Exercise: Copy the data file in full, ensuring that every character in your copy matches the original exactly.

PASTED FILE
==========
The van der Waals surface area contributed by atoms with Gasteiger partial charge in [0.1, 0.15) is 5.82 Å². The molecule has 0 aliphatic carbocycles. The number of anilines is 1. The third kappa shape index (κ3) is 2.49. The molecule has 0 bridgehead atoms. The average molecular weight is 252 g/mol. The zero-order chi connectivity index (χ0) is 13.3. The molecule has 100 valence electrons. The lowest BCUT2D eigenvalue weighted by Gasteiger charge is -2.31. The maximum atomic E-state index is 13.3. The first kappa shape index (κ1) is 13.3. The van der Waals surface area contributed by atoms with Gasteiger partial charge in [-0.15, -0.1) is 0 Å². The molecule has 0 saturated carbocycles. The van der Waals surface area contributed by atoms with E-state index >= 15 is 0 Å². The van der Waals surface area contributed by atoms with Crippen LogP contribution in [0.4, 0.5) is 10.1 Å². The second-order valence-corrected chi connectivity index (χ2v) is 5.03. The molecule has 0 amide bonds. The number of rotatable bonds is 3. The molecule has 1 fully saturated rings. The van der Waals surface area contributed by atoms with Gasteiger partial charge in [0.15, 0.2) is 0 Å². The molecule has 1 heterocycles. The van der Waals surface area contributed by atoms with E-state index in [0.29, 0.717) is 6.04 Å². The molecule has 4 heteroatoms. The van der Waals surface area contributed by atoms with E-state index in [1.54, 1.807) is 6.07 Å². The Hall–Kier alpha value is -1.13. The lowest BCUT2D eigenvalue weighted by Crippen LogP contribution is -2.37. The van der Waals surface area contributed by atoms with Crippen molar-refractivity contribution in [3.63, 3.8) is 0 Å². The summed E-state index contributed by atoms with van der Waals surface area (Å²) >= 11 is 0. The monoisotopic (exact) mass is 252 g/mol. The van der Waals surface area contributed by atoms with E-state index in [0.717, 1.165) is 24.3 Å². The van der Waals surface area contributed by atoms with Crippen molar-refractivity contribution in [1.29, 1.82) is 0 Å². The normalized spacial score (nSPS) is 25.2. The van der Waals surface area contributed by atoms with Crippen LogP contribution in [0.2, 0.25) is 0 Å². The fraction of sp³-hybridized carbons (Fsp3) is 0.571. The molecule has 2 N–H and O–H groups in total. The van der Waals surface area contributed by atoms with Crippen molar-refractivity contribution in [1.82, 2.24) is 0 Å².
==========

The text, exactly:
The van der Waals surface area contributed by atoms with Gasteiger partial charge in [0.1, 0.15) is 5.82 Å². The molecule has 0 aliphatic carbocycles. The number of anilines is 1. The third kappa shape index (κ3) is 2.49. The molecule has 0 bridgehead atoms. The average molecular weight is 252 g/mol. The zero-order chi connectivity index (χ0) is 13.3. The molecule has 100 valence electrons. The lowest BCUT2D eigenvalue weighted by Gasteiger charge is -2.31. The maximum atomic E-state index is 13.3. The first kappa shape index (κ1) is 13.3. The van der Waals surface area contributed by atoms with Gasteiger partial charge in [-0.15, -0.1) is 0 Å². The molecule has 0 saturated carbocycles. The van der Waals surface area contributed by atoms with E-state index >= 15 is 0 Å². The van der Waals surface area contributed by atoms with Crippen LogP contribution in [0.4, 0.5) is 10.1 Å². The second-order valence-corrected chi connectivity index (χ2v) is 5.03. The molecule has 0 amide bonds. The number of rotatable bonds is 3. The molecule has 1 fully saturated rings. The van der Waals surface area contributed by atoms with Gasteiger partial charge in [0.15, 0.2) is 0 Å². The molecule has 1 heterocycles. The van der Waals surface area contributed by atoms with E-state index in [0.29, 0.717) is 6.04 Å². The molecule has 4 heteroatoms. The van der Waals surface area contributed by atoms with E-state index in [1.54, 1.807) is 6.07 Å². The Hall–Kier alpha value is -1.13. The lowest BCUT2D eigenvalue weighted by Crippen LogP contribution is -2.37. The van der Waals surface area contributed by atoms with Crippen molar-refractivity contribution in [3.63, 3.8) is 0 Å². The summed E-state index contributed by atoms with van der Waals surface area (Å²) >= 11 is 0. The monoisotopic (exact) mass is 252 g/mol. The van der Waals surface area contributed by atoms with E-state index in [0.717, 1.165) is 24.3 Å². The van der Waals surface area contributed by atoms with Crippen molar-refractivity contribution in [1.29, 1.82) is 0 Å². The normalized spacial score (nSPS) is 25.2. The van der Waals surface area contributed by atoms with Crippen LogP contribution in [0.2, 0.25) is 0 Å². The fraction of sp³-hybridized carbons (Fsp3) is 0.571. The molecule has 2 N–H and O–H groups in total. The van der Waals surface area contributed by atoms with Crippen molar-refractivity contribution in [1.82, 2.24) is 0 Å².